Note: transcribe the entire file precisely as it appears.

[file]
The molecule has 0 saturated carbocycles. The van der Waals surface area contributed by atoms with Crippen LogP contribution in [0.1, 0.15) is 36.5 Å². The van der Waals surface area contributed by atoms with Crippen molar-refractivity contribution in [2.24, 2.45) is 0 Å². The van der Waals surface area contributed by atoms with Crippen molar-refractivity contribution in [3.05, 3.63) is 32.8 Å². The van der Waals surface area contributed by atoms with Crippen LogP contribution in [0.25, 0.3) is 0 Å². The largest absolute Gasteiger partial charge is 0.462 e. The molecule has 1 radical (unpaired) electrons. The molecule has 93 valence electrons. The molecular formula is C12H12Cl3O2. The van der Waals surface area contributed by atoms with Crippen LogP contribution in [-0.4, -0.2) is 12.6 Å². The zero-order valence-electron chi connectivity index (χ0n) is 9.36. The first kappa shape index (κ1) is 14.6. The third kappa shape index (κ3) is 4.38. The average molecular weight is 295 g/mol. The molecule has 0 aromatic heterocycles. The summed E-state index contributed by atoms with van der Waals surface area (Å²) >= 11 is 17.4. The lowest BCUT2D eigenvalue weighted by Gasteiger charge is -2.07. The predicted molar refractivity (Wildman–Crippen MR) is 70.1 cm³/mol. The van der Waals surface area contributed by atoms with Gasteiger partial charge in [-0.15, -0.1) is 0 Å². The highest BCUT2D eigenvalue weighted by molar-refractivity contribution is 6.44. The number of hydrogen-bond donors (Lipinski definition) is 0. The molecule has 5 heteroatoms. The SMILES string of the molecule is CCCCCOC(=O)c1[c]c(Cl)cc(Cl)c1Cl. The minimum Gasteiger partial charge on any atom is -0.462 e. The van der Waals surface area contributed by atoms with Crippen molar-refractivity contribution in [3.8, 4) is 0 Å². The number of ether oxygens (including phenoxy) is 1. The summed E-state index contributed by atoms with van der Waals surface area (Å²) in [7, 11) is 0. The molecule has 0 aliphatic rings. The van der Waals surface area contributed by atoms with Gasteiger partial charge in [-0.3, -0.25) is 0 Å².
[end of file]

The molecule has 0 saturated carbocycles. The van der Waals surface area contributed by atoms with Crippen LogP contribution in [0.1, 0.15) is 36.5 Å². The van der Waals surface area contributed by atoms with Crippen molar-refractivity contribution in [2.24, 2.45) is 0 Å². The van der Waals surface area contributed by atoms with Crippen molar-refractivity contribution in [3.05, 3.63) is 32.8 Å². The van der Waals surface area contributed by atoms with Crippen LogP contribution in [0.25, 0.3) is 0 Å². The largest absolute Gasteiger partial charge is 0.462 e. The molecule has 1 radical (unpaired) electrons. The molecule has 93 valence electrons. The molecular formula is C12H12Cl3O2. The van der Waals surface area contributed by atoms with Crippen LogP contribution in [-0.4, -0.2) is 12.6 Å². The zero-order valence-electron chi connectivity index (χ0n) is 9.36. The first kappa shape index (κ1) is 14.6. The third kappa shape index (κ3) is 4.38. The average molecular weight is 295 g/mol. The molecule has 0 aromatic heterocycles. The summed E-state index contributed by atoms with van der Waals surface area (Å²) >= 11 is 17.4. The lowest BCUT2D eigenvalue weighted by Gasteiger charge is -2.07. The predicted molar refractivity (Wildman–Crippen MR) is 70.1 cm³/mol. The van der Waals surface area contributed by atoms with Gasteiger partial charge in [-0.15, -0.1) is 0 Å². The highest BCUT2D eigenvalue weighted by molar-refractivity contribution is 6.44. The number of hydrogen-bond donors (Lipinski definition) is 0. The molecule has 5 heteroatoms. The SMILES string of the molecule is CCCCCOC(=O)c1[c]c(Cl)cc(Cl)c1Cl. The minimum Gasteiger partial charge on any atom is -0.462 e. The van der Waals surface area contributed by atoms with Crippen molar-refractivity contribution in [3.8, 4) is 0 Å². The number of ether oxygens (including phenoxy) is 1. The summed E-state index contributed by atoms with van der Waals surface area (Å²) in [7, 11) is 0. The molecule has 0 aliphatic rings. The van der Waals surface area contributed by atoms with Gasteiger partial charge in [-0.3, -0.25) is 0 Å².